Most of the installment is spent in a parking garage as the three of them come up with various theories and then try to hash them all out. This might not seem very exciting, but Morgan’s winning dialogue actually turns the episode’s verbose structure into an asset. Duchovny and Anderson always seem to particularly come alive in Darin Morgan’s episodes. Maybe they’re just happier when they get to do comedic installments, but the “sleepwalking” effect that sometimes happens is never present in Morgan’s episodes. Additionally, Brian Huskey is a delight here and the perfect person for the role of Reggie. He’s got wonderful chemistry with Duchovny and Anderson and Huskey makes for a fine addition to Darin Morgan’s incorporation of comedic actors Rhys Darby and Kumail Nanjiani in his episode last season. Here’s hoping that his next entry puts someone like Jason Mantzoukas or Brett Gelman in the spotlight.

Reggie’s ramblings point Mulder and Scully in the direction of Dr. Thaddeus They, a radical doctor who nobody knows about because he’s erased all traces of himself (including his Kazaam knockoff). The episode posits that this “mad scientist” is essentially responsible for every major decision in the “free” world, Trump included. Morgan presents this absurd idea via documentary-esque footage that continues to have fun with the myth of Dr. They. This creepy man who looks a little too much like Klaus Kinski in Nosferatu has apparently erased Mulder, Scully, and Reggie’s minds of each other because they’re the only ones who are capable of stopping him.

These radical theories all broach the bigger idea that nobody knows what’s real and what’s fake news anymore. There’s no longer a “truth” to get out there because everything is so warped and why even bother when we’ll never know the facts behind it all? Collective consciousness and uncertainty is enough to forever plant seeds of doubt and let lies and misinformation fester and grow. Dr. They points out that the proliferation of the Internet makes it impossible to get to the truth of anything anymore, even without his additional brainwashing.

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At this point, this is certainly the standout episode of the season, but in some ways it feels like one of Darin Morgan’s weaker entries. Granted, something like this looks a whole lot better in comparison when the rest of the condensed season is so dour and overly serious. It’s clear that Morgan’s done a ton of research for this episode and it looks like he’s had a lot of fun in the process. That being said, certain elements of this episode feel “easy” or that they’re able to coast by simply because everyone has such a fun time with the material. For instance, that gag where a young Mulder has adult Mulder’s head is a bizarre, amusing visual, but I’m not sure if it exactly “works.” At the same time, Morgan gets a little too silly with all of this and by the end of the episode his message feels a little less precise. So all of this was just a big Trump allegory in the end? The aliens build a space wall in order to keep us away from them and secure their safety? That’s the kind of conclusion that I can see Darin Morgan finding to be absolutely hilarious, but Trump is a figure that’s already come up a few times this season and he yields diminishing returns.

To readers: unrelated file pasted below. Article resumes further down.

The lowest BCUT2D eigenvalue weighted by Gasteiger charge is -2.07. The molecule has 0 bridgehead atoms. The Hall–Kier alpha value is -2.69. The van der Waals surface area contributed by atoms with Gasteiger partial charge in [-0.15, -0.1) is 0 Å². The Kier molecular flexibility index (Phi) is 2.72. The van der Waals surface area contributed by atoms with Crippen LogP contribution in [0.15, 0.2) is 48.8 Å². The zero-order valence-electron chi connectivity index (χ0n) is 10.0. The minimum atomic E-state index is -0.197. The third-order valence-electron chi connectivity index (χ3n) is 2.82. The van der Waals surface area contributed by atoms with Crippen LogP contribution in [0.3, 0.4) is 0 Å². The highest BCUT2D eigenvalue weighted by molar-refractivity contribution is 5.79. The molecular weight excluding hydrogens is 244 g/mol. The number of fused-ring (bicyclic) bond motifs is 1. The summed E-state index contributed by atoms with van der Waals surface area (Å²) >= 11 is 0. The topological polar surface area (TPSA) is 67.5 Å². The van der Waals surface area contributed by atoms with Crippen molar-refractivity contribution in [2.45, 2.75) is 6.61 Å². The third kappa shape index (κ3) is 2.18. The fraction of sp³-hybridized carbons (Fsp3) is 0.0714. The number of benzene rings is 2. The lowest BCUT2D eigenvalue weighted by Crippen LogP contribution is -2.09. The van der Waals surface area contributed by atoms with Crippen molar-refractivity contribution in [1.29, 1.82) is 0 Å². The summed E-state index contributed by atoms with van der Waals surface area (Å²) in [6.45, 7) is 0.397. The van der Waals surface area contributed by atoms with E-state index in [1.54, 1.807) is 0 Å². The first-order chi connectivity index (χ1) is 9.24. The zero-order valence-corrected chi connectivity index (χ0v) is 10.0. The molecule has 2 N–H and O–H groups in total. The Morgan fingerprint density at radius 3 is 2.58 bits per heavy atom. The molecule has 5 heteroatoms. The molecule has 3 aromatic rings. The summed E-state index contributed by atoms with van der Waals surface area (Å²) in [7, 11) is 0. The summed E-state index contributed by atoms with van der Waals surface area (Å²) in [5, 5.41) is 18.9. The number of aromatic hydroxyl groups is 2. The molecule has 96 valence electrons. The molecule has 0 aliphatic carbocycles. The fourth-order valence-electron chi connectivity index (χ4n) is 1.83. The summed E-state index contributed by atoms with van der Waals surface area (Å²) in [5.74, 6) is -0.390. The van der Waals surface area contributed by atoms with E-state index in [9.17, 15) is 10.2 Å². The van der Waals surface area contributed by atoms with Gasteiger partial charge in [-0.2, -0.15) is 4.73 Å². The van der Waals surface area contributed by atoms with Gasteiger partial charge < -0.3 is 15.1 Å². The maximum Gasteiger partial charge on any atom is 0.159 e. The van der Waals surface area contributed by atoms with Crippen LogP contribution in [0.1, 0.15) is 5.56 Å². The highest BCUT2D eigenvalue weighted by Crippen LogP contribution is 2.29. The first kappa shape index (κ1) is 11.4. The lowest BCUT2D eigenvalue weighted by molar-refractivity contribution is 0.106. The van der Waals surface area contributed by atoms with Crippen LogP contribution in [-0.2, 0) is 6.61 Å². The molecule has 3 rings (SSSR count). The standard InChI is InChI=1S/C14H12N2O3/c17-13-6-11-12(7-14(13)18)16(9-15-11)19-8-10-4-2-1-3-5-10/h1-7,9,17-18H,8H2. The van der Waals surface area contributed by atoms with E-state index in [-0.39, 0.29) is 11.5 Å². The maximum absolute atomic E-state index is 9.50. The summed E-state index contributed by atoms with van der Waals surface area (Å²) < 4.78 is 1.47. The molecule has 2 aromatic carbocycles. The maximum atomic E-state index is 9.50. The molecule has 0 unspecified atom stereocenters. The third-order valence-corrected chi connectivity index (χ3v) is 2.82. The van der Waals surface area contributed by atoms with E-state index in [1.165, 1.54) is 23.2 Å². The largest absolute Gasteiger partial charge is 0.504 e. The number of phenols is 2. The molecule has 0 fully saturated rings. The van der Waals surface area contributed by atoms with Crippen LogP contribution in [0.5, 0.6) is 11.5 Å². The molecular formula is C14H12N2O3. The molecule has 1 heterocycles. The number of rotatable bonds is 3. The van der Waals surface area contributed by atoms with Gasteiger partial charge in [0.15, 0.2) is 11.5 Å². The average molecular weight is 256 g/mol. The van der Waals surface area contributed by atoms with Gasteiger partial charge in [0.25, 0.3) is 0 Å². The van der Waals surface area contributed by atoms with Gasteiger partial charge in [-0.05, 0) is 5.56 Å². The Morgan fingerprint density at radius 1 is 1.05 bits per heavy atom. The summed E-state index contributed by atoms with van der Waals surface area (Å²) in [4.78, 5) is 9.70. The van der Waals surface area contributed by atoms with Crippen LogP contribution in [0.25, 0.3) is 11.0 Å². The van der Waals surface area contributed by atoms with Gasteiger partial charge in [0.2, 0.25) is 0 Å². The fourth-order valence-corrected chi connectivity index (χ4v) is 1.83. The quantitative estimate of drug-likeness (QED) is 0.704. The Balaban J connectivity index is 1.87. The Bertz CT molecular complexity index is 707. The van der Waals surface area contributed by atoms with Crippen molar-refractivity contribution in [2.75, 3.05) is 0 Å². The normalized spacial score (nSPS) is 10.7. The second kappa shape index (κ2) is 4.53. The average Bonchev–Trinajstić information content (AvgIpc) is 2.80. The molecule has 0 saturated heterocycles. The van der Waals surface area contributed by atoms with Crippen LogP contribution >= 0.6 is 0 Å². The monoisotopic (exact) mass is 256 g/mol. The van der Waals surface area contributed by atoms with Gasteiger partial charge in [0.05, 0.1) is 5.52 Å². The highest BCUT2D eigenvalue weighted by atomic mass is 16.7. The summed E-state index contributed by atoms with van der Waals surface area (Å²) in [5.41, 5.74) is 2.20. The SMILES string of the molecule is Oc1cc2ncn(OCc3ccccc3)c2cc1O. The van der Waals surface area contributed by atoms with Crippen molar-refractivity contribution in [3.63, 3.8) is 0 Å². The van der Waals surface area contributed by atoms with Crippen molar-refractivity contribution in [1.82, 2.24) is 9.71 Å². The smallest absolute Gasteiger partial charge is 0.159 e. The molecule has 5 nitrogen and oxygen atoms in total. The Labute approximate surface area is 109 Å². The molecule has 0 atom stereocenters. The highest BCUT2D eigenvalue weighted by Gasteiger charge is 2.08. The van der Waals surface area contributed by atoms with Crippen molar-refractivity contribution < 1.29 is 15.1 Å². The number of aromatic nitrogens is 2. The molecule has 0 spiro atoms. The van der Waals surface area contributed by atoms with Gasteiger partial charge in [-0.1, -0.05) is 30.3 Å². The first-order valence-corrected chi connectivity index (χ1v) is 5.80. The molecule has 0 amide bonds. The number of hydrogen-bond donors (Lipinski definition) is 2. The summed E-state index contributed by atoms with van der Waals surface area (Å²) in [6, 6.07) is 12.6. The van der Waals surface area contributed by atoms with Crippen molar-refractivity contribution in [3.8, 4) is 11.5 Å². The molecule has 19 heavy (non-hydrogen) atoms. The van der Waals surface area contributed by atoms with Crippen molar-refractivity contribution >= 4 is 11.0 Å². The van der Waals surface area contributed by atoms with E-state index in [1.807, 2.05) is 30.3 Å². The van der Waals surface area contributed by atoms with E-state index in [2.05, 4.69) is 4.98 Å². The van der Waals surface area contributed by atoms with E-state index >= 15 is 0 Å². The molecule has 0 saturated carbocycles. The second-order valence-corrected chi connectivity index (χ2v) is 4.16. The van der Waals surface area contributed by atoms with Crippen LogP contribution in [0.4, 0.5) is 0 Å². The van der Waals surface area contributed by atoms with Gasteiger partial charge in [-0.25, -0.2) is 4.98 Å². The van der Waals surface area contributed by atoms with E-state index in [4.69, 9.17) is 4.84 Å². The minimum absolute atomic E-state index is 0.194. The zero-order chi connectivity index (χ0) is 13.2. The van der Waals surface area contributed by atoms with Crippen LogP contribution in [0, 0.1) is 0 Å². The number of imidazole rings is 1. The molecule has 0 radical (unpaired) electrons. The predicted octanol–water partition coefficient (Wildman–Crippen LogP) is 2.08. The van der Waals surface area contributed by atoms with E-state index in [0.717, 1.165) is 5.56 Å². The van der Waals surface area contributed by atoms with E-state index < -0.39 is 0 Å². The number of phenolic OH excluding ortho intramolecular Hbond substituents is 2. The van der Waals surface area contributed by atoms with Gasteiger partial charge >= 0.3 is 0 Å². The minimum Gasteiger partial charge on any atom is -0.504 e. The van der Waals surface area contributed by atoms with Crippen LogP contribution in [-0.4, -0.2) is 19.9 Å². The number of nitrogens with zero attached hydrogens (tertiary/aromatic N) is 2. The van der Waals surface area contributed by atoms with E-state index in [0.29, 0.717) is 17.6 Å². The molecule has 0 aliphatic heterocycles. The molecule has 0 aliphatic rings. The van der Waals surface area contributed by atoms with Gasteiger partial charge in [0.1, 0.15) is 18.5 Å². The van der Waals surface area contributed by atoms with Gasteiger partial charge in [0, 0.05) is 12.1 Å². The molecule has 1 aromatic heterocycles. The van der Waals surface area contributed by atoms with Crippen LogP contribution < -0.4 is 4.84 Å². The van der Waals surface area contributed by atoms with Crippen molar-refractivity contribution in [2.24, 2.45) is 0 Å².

These minor criticisms don’t stop “The Lost Art of Forehead Sweat” from being a delirious, good time. It’s outrageous in the best way possible and in spite of any missteps that The X-Files may take as a whole, it’s episodes like this that continue to justify its existence. If nothing else, they act as proof that Darin Morgan deserves his own vehicle where he can turn out unpredictable, supernaturally fueled stories. Viewers shouldn’t have to wallow through melodramatic plans of colonization and genocide in order to get to gems like Mulder’s hunt for a lost episode of The Twilight Zone.

If the audience does too much of that then they’re bound to find themselves locked up in Spotnitz Sanitarium just like dear old Reg’.

“The X-Files’” 11th season will continue Wednesdays at 8pm (ET) on FOX